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Impact of methods and duration of surgical hand scrub on bacterial count: A randomized controlled trial

      Highlights

      • The nail brush used during surgical hand scrub is not necessary.
      • There was no difference between the effects of one-minute and two-minute scrub on bacterial count.
      • The findings help to avoid unnecessary practices of surgical hand scrub and minimize its duration.

      Background

      There is no standard protocol for surgical scrubbing. This study aims to compare the effectiveness of surgical hand scrub duration and method by analyzing their effects on bacterial count.

      Methods

      The study was conducted on 180 surgical nurses and surgeons. While the duration of surgical hand scrub in Groups I and II was one minute, participants in Group I used a nail brush, whereas Group II did not. Similarly, the duration of surgical hand scrub in Groups III and IV was two minutes, but Group III used a nail brush, whereas Group IV did not. Bacterial count on the hands of all participants was measured before and after the surgical hand scrub and after the surgery by using the glove juice method.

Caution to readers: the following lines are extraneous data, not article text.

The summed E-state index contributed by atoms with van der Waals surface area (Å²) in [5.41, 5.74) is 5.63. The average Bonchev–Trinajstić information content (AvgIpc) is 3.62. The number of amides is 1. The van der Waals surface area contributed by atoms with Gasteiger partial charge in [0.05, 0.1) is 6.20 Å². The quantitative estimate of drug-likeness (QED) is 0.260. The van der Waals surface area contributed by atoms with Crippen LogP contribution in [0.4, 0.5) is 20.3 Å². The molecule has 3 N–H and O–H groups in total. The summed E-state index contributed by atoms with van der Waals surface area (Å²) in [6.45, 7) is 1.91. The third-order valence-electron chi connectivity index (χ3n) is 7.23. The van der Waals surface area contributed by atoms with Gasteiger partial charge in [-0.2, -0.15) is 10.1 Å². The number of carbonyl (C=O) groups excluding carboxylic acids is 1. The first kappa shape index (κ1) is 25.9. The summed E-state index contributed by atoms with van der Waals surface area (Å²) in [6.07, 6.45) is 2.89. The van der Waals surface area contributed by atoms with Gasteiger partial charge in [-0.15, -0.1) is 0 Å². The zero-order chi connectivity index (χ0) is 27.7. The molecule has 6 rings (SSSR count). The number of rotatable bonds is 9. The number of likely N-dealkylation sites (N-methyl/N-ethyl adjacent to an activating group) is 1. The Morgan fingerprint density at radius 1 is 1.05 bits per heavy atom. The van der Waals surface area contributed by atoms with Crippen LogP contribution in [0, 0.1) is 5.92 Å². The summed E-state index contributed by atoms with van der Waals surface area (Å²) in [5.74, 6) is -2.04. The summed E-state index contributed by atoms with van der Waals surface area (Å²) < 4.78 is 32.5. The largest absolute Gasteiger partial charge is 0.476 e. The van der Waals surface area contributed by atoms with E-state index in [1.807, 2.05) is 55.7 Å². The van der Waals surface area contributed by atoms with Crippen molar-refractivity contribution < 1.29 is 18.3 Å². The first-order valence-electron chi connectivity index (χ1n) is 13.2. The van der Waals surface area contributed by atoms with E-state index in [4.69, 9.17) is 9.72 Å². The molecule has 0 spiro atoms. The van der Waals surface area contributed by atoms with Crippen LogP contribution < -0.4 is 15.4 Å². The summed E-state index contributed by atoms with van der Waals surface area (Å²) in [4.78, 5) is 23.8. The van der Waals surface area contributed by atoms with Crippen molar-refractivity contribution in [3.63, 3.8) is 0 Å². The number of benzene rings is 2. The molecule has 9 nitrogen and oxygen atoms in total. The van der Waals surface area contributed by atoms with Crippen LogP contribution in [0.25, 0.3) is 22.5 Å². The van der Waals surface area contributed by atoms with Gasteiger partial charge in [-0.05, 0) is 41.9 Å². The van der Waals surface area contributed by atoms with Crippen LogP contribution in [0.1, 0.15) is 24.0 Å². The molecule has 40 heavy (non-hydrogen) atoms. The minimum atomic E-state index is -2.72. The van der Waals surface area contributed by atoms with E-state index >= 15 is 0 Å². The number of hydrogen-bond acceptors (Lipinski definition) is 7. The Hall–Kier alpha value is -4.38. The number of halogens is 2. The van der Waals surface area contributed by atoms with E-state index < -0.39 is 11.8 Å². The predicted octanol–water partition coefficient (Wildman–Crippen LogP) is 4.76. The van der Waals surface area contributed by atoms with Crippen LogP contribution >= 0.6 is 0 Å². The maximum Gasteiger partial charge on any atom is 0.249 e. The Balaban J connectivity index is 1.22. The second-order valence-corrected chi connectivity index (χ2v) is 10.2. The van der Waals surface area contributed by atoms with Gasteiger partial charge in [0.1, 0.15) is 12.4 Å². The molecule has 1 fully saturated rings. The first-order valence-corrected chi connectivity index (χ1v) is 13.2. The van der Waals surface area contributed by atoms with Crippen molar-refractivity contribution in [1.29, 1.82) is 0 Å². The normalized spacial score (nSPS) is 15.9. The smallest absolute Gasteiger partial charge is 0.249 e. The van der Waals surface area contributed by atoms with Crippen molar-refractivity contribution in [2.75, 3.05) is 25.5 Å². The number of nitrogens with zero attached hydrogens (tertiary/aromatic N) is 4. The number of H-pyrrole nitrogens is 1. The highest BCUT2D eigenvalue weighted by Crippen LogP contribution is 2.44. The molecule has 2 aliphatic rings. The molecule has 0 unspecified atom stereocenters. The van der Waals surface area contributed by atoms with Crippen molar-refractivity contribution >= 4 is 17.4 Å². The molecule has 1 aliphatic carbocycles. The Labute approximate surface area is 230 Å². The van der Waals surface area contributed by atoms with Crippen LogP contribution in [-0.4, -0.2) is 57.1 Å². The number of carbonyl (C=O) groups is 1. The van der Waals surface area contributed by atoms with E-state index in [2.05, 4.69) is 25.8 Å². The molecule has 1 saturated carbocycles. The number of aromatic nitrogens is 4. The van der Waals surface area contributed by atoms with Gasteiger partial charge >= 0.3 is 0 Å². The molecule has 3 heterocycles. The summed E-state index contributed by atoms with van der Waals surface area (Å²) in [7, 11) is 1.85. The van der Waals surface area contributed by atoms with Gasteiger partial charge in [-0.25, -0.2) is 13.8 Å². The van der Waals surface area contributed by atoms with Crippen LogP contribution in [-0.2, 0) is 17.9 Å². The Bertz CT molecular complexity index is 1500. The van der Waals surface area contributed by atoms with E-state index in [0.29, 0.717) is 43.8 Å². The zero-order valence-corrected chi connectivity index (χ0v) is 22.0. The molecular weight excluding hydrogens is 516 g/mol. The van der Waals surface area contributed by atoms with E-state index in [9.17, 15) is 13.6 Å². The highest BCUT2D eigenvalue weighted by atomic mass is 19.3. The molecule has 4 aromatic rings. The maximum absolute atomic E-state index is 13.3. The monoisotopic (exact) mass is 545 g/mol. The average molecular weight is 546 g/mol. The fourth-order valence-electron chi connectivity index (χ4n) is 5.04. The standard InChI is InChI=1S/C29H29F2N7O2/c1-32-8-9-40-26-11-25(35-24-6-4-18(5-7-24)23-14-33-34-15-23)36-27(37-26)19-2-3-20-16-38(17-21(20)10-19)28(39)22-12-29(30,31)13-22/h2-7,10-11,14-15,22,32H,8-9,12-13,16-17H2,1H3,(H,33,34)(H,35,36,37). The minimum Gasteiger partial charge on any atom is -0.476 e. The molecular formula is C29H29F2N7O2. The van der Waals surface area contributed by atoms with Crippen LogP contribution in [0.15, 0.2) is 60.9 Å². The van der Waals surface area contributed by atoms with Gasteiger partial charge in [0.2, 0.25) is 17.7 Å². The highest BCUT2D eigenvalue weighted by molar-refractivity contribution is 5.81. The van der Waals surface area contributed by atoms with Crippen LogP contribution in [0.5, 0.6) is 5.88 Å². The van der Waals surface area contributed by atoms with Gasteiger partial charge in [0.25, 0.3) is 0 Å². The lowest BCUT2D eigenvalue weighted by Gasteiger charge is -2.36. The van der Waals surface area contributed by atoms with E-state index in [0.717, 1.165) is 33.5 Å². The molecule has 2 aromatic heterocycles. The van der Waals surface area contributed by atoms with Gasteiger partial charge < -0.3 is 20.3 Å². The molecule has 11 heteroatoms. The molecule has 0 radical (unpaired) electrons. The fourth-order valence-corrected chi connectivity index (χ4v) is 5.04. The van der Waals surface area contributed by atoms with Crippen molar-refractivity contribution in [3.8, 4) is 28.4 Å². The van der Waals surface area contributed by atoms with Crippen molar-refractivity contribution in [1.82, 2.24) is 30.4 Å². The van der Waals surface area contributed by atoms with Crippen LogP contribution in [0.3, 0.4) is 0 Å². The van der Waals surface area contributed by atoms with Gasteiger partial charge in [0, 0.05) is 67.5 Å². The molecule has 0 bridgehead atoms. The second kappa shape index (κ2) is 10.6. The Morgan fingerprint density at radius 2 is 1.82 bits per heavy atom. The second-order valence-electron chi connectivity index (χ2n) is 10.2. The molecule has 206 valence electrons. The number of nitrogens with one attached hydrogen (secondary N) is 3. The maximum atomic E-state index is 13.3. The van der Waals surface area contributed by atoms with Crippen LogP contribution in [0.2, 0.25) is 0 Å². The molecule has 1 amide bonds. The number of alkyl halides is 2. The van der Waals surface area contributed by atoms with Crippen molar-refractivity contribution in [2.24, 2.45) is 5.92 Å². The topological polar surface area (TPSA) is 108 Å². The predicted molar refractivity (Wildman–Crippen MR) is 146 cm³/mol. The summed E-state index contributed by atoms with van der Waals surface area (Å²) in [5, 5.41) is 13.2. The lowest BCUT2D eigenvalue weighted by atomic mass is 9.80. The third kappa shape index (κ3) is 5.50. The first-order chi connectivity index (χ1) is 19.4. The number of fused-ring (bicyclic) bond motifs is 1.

Results

      Bacterial count on the hands of the participants in Group III after surgical hand scrub was significantly higher than Group IV (P < .001). We did not find any statistically significant difference between Group II and Group IV in terms of bacterial count on the hands immediately after surgical hand scrub and after the surgery (P = .401, P =.658, respectively).

      Conclusions

      This study found that brushing during surgical hand scrub increased the number of bacteria on the hand. Besides, one-minute surgical hand scrub was equally effective as two-minute scrub to reduce the number of bacteria on the hand.

      Key Words

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